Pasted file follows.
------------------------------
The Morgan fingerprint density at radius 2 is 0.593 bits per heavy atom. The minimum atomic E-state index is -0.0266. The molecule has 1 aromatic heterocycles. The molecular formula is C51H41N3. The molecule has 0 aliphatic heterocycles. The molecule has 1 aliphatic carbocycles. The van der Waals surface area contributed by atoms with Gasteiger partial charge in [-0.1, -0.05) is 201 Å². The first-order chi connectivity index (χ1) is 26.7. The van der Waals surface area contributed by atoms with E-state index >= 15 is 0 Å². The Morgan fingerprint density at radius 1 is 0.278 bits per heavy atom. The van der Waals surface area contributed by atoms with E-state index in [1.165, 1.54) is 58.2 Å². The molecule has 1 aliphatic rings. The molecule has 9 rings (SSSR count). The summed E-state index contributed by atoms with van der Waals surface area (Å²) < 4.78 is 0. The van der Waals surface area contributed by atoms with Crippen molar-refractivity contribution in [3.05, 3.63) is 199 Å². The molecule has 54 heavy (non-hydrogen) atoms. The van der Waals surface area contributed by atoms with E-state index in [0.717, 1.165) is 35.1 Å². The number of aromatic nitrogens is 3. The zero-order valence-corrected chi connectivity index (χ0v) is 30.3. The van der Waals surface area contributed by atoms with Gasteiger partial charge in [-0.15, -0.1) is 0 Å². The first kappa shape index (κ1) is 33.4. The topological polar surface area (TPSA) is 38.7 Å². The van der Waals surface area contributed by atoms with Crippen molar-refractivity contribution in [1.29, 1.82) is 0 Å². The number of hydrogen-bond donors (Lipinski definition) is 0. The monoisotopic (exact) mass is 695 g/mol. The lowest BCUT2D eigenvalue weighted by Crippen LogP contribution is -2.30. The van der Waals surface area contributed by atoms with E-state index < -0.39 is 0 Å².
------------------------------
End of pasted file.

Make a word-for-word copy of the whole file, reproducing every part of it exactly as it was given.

The Morgan fingerprint density at radius 2 is 0.593 bits per heavy atom. The minimum atomic E-state index is -0.0266. The molecule has 1 aromatic heterocycles. The molecular formula is C51H41N3. The molecule has 0 aliphatic heterocycles. The molecule has 1 aliphatic carbocycles. The van der Waals surface area contributed by atoms with Gasteiger partial charge in [-0.1, -0.05) is 201 Å². The first-order chi connectivity index (χ1) is 26.7. The van der Waals surface area contributed by atoms with E-state index >= 15 is 0 Å². The Morgan fingerprint density at radius 1 is 0.278 bits per heavy atom. The van der Waals surface area contributed by atoms with E-state index in [1.165, 1.54) is 58.2 Å². The molecule has 1 aliphatic rings. The molecule has 9 rings (SSSR count). The summed E-state index contributed by atoms with van der Waals surface area (Å²) < 4.78 is 0. The van der Waals surface area contributed by atoms with Crippen molar-refractivity contribution in [3.05, 3.63) is 199 Å². The molecule has 54 heavy (non-hydrogen) atoms. The van der Waals surface area contributed by atoms with E-state index in [0.717, 1.165) is 35.1 Å². The number of aromatic nitrogens is 3. The zero-order valence-corrected chi connectivity index (χ0v) is 30.3. The van der Waals surface area contributed by atoms with Gasteiger partial charge in [-0.15, -0.1) is 0 Å². The first kappa shape index (κ1) is 33.4. The topological polar surface area (TPSA) is 38.7 Å². The van der Waals surface area contributed by atoms with Crippen molar-refractivity contribution in [1.29, 1.82) is 0 Å². The number of hydrogen-bond donors (Lipinski definition) is 0. The monoisotopic (exact) mass is 695 g/mol. The lowest BCUT2D eigenvalue weighted by Crippen LogP contribution is -2.30. The van der Waals surface area contributed by atoms with E-state index < -0.39 is 0 Å².